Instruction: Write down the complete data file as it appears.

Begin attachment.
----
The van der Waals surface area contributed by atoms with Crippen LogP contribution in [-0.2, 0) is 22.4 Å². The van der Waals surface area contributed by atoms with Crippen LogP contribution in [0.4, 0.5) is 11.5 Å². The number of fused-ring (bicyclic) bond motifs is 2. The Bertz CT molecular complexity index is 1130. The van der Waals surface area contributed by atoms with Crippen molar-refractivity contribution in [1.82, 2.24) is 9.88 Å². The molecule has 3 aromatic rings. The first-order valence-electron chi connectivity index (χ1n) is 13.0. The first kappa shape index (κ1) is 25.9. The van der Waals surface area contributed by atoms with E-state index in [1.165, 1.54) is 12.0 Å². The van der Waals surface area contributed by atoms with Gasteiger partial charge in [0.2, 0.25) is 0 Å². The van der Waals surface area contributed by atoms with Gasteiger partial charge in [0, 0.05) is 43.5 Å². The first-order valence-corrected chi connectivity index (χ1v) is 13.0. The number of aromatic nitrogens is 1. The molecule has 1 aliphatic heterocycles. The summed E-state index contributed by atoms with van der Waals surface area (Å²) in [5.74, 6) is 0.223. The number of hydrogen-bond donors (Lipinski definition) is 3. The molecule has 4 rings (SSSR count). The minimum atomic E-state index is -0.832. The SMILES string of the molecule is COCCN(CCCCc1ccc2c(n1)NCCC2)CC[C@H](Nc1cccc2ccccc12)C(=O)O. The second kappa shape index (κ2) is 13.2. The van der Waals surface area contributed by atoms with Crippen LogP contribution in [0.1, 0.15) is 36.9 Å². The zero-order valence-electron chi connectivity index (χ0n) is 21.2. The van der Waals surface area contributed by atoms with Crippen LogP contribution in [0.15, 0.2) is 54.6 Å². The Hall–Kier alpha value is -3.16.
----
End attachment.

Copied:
The van der Waals surface area contributed by atoms with Crippen LogP contribution in [-0.2, 0) is 22.4 Å². The van der Waals surface area contributed by atoms with Crippen LogP contribution in [0.4, 0.5) is 11.5 Å². The number of fused-ring (bicyclic) bond motifs is 2. The Bertz CT molecular complexity index is 1130. The van der Waals surface area contributed by atoms with Crippen molar-refractivity contribution in [1.82, 2.24) is 9.88 Å². The molecule has 3 aromatic rings. The first-order valence-electron chi connectivity index (χ1n) is 13.0. The first kappa shape index (κ1) is 25.9. The van der Waals surface area contributed by atoms with E-state index in [1.165, 1.54) is 12.0 Å². The van der Waals surface area contributed by atoms with Gasteiger partial charge in [0.2, 0.25) is 0 Å². The van der Waals surface area contributed by atoms with Gasteiger partial charge in [0, 0.05) is 43.5 Å². The first-order valence-corrected chi connectivity index (χ1v) is 13.0. The number of aromatic nitrogens is 1. The molecule has 1 aliphatic heterocycles. The summed E-state index contributed by atoms with van der Waals surface area (Å²) in [5.74, 6) is 0.223. The number of hydrogen-bond donors (Lipinski definition) is 3. The molecule has 4 rings (SSSR count). The minimum atomic E-state index is -0.832. The SMILES string of the molecule is COCCN(CCCCc1ccc2c(n1)NCCC2)CC[C@H](Nc1cccc2ccccc12)C(=O)O. The second kappa shape index (κ2) is 13.2. The van der Waals surface area contributed by atoms with Crippen LogP contribution in [0.1, 0.15) is 36.9 Å². The zero-order valence-electron chi connectivity index (χ0n) is 21.2. The van der Waals surface area contributed by atoms with Crippen LogP contribution in [0.15, 0.2) is 54.6 Å². The Hall–Kier alpha value is -3.16.